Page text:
In Grenada, Aedes aegypti was responsible for the transmission of dengue fever during late 2001 and early 2002 and chikungunya fever in 2014 [14, 15]. Although originally from Central Africa where the ancestral Aedes aegypti formosus bred in riverbeds, tree holes, and rock pools, Aedes aegypti today breeds in clean domestic and peridomestic water sources and exhibits both domestic and sylvatic life cycles [1619].

2. Materials and Methods

An outbreak of Zika fever occurred in Grenada from late April to early November 2016. In partnership with the Grenada Ministry of Health, the Zika Research Team at the Windward Islands Research and Education Foundation (WINDREF) provided patient survey forms to healthcare facilities throughout the country for clinicians to record and to report patient demographic and symptomatic information. The forms were designed to collect information on 20 symptoms that were considered for surveillance purposes as indicative of possible ZIKV infection. Patient enrollment in this study was optional and contingent upon informed consent. Prior to enrollment, all participants were given counseling about the aims of the study and the potential risks of participation. Ethical approval of this study was given by the St. George’s University Institutional Review Board.

Physicians provided the WINDREF Zika Research Team with whole blood and urine samples collected from Grenadian residents who voluntarily went to healthcare facilities located across the tri-island nation of Grenada during the outbreak. Samples were drawn daily from all patients suspected with possible ZIKV infection. Testing of the samples was provided by WINDREF as a public service to the community.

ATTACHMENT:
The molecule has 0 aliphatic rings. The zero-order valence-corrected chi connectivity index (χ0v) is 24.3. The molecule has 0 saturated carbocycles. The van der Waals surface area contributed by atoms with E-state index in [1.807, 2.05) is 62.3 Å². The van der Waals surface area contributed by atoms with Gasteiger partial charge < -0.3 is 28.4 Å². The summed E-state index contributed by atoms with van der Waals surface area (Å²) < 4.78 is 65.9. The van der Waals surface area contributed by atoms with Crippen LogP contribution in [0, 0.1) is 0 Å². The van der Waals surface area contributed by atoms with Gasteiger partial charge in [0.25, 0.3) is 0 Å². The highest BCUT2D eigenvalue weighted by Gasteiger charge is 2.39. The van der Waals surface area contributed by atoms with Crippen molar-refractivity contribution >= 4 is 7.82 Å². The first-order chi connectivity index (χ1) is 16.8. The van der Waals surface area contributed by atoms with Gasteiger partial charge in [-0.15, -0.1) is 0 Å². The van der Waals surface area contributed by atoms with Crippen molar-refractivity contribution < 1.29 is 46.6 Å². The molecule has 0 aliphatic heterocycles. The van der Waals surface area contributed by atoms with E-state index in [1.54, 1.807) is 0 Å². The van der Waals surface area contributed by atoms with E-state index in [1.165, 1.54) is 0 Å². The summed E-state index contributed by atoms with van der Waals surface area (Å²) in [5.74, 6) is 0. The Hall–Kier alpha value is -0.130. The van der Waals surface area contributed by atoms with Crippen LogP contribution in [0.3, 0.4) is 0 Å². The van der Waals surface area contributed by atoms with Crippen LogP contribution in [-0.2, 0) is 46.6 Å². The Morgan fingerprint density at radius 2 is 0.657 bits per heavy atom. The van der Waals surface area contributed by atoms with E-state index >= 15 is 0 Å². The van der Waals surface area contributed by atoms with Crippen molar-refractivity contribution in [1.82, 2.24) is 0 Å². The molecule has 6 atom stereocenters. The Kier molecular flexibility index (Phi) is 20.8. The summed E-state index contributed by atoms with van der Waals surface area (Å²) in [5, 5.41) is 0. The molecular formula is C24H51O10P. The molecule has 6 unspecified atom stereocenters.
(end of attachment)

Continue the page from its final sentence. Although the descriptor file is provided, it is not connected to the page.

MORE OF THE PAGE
The laboratory at the Grenada General Hospital spun the blood samples to separate the sera, aliquoted each sample into two subsamples, and sent one to the Caribbean Public Health Agency in Trinidad for testing and the other to WINDREF. At WINDREF, the samples were further aliquoted into two subsamples. One of the subsamples was tested at Tetracore, Inc., and Omni Array Biotechnology, LLC, both headquartered in the United States. The other subsample was stored at WINDREF for archival purposes.

A total of 626 clinical samples were collected from 514 total patients. The clinical samples comprised 523 sera, 102 urine, and one cerebrospinal fluid (CSF). The 523 serum samples were collected from 480 patients as some samples were repeat samples collected at different times.

The diagnostic assays used in the study had been developed by Tetracore and Omni Array Biotechnology. The serum samples were tested with real-time reverse transcription polymerase chain reaction (rRT-PCR) and multiplex magnetic bead-based immunoassay to detect IgM and IgG responses to ZIKV, DENV, CHIKV, and other related flaviviruses [20]. The urine samples were tested with rRT-PCR only. The multiplex rRT-PCR assay was designed to detect viral RNA for ZIKV, DENV, and CHIKV and includes an internal control to ensure the validity of the test. The primer and probe selections were confirmed by in silico analysis, and then, the assay was optimized using spiked samples. The test was optimized using both extraction of RNA and direct testing of the samples. The testing was performed in a 96-well plate format in a laboratory-based platform. The multiplex magnetic bead-based immune assay was designed to measure human IgM to the closely related arboviruses ZIKV, DENV (serotypes 1, 2, 3, and 4), CHIKV, West Nile, yellow fever, Japanese encephalitis, and tick-borne encephalitis. The test also included five different internal controls that ensure the quality of the assay and are used for normalization of the results. Patient samples that were positive by rRT-PCR were considered confirmed cases, and those positive only by IgM serology were considered presumptive recent infections. Further details about the tests are described in the appendix.